The opinion of the court was delivered by: GALSTON
This is a patent suit in which the defendants are charged with the infringement of letters patent No. 1,687,510. The patent issued October 16, 1928, on the application of Marvin Pipkin for an improvement in an electric lamp bulb.
The specification describes an improved method in frosting bulbs on the inside, and frosting other thin glassware. Frosting of an electric light bulb on the inside is desirable, since better diffusion with a lower absorption of light is obtained. Moreover, the inside frosting leaves the outside surface of the article smooth, so that it will not collect dirt easily.
The object of the invention was to overcome the fragility of bulbs and thin glassware theretofore frosted on the inside. As recited by the inventor, his invention seems to have been: "I have found, however, that if the bulb is given a further treatment, in which it is subjected to an etching or frosting treatment of lower degree than that to which it was first subjected, it becomes quite strong."
However one may read the specification, and though in the original application method as well as product claims were included, the conclusion is compelling that it was the process which Pipkin deemed to be his invention. The process claims of the patent, however, were rejected and the two claims of the patent are both for a new product. They read:
"1. A glass electric lamp bulb having its interior surface frosted by etching so that the maximum brightness of an ordinary incandescent lamp comprising such a bulb will be less than twenty-five per cent of that of said lamp with a clear bulb, said interior bulb surface being characterized by the presence of rounded as distinguished from sharp angular crevices to such an extent that the strength to resist breakage by impact is greater than twenty per cent of that of the clear bulb.
"2. A glass electric lamp bulb having its interior surface frosted by etching so that the maximum brightness of an ordinary incandescent lamp comprising such a bulb will be less than twenty-five per cent of that of said lamp with a clear bulb, said interior bulb surface being characterized by the presence of rounded as distinguished from sharp angular crevices to such an extent that the strength to resist breakage by impact is greater than forty-five per cent of that of the clear bulb."
These claims are somewhat unusual in their phrasing and content, for it is obvious that by their limitation, if the structure defined could be produced by a method other than by etching, these claims would not be infringed.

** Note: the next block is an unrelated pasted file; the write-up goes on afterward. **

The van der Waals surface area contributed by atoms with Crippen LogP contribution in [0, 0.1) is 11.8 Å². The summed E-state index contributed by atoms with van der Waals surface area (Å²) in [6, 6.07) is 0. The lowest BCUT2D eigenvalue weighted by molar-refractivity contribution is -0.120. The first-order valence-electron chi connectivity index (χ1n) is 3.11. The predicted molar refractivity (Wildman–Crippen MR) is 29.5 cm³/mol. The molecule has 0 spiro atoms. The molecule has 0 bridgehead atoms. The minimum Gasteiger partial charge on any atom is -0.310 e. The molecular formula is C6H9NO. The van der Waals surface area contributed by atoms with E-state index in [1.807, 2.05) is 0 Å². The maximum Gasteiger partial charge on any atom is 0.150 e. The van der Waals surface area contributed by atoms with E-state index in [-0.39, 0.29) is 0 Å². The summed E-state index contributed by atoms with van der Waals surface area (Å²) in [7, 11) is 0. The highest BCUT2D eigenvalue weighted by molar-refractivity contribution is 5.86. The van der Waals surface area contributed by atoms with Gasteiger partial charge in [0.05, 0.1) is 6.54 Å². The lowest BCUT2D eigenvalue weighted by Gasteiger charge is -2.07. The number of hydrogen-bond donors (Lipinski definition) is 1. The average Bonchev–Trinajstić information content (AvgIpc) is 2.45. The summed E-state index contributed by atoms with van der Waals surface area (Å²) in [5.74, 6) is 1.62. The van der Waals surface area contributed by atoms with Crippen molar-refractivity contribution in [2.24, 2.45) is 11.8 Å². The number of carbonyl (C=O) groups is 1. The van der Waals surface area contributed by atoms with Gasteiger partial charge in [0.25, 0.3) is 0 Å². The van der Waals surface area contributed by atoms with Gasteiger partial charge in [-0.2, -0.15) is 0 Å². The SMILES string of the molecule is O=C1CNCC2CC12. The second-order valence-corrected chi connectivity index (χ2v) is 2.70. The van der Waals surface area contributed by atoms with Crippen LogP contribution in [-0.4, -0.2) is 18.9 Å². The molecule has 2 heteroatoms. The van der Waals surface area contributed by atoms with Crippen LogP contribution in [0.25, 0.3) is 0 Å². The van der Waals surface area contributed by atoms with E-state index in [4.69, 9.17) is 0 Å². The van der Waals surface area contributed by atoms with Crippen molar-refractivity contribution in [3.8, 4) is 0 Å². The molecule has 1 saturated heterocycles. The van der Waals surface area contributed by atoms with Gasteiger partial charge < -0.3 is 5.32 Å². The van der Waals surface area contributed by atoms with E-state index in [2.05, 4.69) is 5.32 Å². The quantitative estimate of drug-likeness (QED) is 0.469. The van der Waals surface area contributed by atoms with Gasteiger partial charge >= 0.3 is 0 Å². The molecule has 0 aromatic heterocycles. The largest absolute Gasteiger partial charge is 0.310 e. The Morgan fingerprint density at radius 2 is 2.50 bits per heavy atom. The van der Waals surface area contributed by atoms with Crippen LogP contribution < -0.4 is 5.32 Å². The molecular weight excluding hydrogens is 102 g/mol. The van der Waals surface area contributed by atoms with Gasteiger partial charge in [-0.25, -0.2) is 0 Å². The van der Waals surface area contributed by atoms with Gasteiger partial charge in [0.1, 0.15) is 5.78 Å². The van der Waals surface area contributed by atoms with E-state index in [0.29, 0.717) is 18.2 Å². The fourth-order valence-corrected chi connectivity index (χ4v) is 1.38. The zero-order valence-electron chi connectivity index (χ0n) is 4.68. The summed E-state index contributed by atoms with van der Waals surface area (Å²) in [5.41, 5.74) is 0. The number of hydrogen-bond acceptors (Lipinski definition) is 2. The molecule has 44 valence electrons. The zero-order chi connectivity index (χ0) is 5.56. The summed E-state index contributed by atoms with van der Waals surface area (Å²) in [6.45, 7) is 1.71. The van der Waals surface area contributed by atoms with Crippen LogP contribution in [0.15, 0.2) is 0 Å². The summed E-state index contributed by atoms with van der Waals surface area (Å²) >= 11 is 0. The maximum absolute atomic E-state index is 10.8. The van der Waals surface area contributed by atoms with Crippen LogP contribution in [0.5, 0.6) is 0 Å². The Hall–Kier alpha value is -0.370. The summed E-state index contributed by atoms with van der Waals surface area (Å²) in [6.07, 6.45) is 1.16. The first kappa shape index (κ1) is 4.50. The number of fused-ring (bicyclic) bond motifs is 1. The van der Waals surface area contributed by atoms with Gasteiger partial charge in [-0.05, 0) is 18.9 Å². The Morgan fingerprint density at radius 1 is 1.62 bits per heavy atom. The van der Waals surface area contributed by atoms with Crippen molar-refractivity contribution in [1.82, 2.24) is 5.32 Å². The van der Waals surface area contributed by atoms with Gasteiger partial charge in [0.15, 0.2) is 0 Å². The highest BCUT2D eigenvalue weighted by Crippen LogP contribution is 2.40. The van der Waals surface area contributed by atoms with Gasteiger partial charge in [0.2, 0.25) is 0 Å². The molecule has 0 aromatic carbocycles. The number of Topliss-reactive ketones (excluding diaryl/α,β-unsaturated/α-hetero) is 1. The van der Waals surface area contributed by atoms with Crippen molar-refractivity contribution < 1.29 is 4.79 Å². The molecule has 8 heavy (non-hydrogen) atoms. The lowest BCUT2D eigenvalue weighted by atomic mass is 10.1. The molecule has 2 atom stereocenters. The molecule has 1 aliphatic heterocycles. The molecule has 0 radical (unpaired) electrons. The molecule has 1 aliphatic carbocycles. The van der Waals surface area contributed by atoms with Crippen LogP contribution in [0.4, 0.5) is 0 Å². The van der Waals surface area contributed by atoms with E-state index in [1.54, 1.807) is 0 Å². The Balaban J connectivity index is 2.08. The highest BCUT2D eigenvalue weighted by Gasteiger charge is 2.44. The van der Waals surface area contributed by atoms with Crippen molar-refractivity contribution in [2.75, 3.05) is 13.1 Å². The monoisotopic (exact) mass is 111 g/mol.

The patent was found valid in General Electric Co. v. Save Sales Co. et al. (C.C.A.) 82 F.2d 100. Invalidity nevertheless is asserted here and reliance had on various patents and publications which were not before the court in the Save Case.
The frosting described in the patent is secured by treatment with hydrofluoric acid and ammonium compound. The initial frosting causes an etching or eating out of the surface of the bulb. It is then washed in a tank to remove the frosting solution. Thereafter the bulb is strengthened by an application of a weaker etching solution. In the plaintiff's commercial process the intermediate washing step is eliminated.
The art shows that glassware had been processed in accordance with the principle set forth in this patent. Multiple etching is shown to have been old and the surface of glass thus treated was of necessity, as is stated in the claims, "characterized by the presence of rounded as distinguished from sharp angular crevices."
British patent, No. 166,133, of 1922 relates to screens and sheets for the reception of optically projected pictures, images, and the like. The screen is formed of plate glass and a "satin-surface" is the object sought. The inventor secures this "satin-surface" by applying first a mixture of hydrofluoric acid and an alkali, and "subsequently reducing or clearing fully with hydrofluoric acid, thus producing a finely granulated and slightly diffusive surface exhibiting a satin-like 'sheen' or like effect."
Thus this patent clearly shows the use of a two-shot process of reduction of the frosted surface. Necessarily the resultant physical characteristics were the same as those obtained by the Pipkin process.
Die Glashutte of 1887 contains an article entitled, "Contributions to the Knowledge of Glass Etching" wherein it is said: "It is a priori clear that the frosted appearance of the glass can only arise because the surface possesses many unevennesses lying closely adjacent to one another and which are of such a nature ...